The 110th Pennsylvania Volunteers at Kernstown: the True Story

By Andy Waskie

A short article appeared in the last edition of this eminent Journal (Vol. II, No. IV, Nov. 1986, pg. 16) entitled: "Can this be true?" It concerned the role of the 110th at the battle of Kernstown, and was submitted by a member of this Company. I take the liberty to summarize this piece and would then like to comment upon it in order to set the record straight for our beloved regiment concerning this notable and bloody action. Since the 110th rendered noble, conspicuous and gallant service in the battle of Kernstown on March 23, 1862, the study of their achievement begs clarification and publication.

I have examined all possible sources of information concerning the battle, both primary and secondary, which were available to me, and report without equivocation the fruits of my research. The primary sources consist mostly of firsthand reports of the action by unit commanders and other eyewitness accounts, mostly from the Official Records , Vol. XII, Part I. The secondary sources consist of battle accounts written later by non-participants, and often use available primary sources.

The information in "Can this be true?" comes from a spurious article which appeared in the June/July '86 issue of Blue and Grey magazine. This article reports Tyler's Brigade (Erastus Tyler, 3rd Brigade of Shield's 2nd Division, V Corps Army of the Potomac) containing 3,200 men. Tyler actually had less than 2,500 present for duty due to detached service and straggling as a result of the arduous march of the preceding days (Official Records, Series I, Vol. XII, Part I, pp. 335-344).

The 110th at Kernstown had approximately 300 men in the ranks, lost 1 officer and 7 enlisted men killed, 4 officers and 39 men wounded, none missing or captured for a total of 51 casualties, or an almost 20% casualty rate. (compared to the 10.8% figure of the article).

"Stonewall" Jackson, commanding the Confederate "Valley" Army reports his infantry force as approximately 3,000, not 2,000 as recorded in the aforementioned article. Jackson had 6 batteries at Kernstown (27 guns of which 18 were actually engaged). The batteries were those of Chew, Shumaker, McLaughlin, Carpenter, Water and Marye. The article also mentions 3 batteries well-placed to defend the right flank, but the Federal attack came on the Rebel left flank.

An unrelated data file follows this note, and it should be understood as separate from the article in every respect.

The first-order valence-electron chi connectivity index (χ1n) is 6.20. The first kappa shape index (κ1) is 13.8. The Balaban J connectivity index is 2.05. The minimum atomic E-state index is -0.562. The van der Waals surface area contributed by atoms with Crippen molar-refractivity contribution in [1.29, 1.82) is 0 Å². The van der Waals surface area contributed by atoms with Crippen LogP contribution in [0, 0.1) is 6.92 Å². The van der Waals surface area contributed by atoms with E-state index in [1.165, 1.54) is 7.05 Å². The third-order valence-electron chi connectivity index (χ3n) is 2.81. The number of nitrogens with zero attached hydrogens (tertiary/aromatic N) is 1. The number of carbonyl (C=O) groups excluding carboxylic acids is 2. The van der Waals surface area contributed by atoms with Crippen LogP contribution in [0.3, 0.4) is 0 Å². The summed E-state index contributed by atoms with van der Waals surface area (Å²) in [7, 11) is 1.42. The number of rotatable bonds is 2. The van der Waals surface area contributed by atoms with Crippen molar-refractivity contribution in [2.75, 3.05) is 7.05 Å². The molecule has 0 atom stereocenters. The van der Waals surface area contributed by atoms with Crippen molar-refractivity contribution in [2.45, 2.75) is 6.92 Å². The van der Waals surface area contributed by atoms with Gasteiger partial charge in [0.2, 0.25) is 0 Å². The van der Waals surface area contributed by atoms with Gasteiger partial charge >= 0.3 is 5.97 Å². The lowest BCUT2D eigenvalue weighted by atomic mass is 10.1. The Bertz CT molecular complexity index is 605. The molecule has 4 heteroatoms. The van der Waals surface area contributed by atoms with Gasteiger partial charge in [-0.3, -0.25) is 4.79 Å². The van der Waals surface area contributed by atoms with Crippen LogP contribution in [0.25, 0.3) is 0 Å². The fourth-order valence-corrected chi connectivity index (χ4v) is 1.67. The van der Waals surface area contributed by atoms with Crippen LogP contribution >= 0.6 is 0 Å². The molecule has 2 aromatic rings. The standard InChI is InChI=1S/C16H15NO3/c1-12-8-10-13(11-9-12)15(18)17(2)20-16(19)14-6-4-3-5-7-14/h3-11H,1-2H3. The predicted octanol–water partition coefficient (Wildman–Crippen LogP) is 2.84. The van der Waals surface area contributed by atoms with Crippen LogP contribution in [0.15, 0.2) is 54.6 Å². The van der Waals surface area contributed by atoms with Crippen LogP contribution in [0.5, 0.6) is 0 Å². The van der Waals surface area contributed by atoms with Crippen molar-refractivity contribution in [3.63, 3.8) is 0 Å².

The 110th Pennsylvania is identified in the article as belonging to Tyler's Brigade, which is indeed true, but many of the details are shameful distortions or monstrous and deceitful phantasms, bearing little resemblance to reality. As you will soon learn from the reports filed, the 110th at Kernstown could muster little more than 300 men fit for service (Bates, History of Penna. Vols. Vol III, p. 979) and not 460, as appears in the article. What follows next appears to be some clearly subjective, prejudicial bombast concocted from some uninformed sources. Thus, the reference to a "shameful rout" credited to a staff officer; and another reference to the confused uselessness of the 110th for "the remainder of the day," credited to an unnamed and unknown soldier are, at best, inaccurate and mistaken or, at worst, patently false. These statements do not bear up when the record is closely scrutinized, and besmirch the record of a gallant regiment, complimented officially for its meritorious service in the battle of Kernstown; and, worst of all, dishonor the fallen heroes of the 110th who gave their lives in this battle.

I take liberty now to list excerpts from the reports of the commanders involved in the battle which cite the role of the 110th in the action, in order to clear up any inaccuracies and lay to rest any doubt about the gallant, heroic service of the regiment on that 23rd day of March 1862.

1. Initial Report of James Shields, from Winchester, Va. 3/25/1862 to Secretary of War Stanton:

The fight between the infantry on both sides was terrible. No infantry ever behaved better than ours, with the exception of the two Penna. regiments (the 84th and the 110th).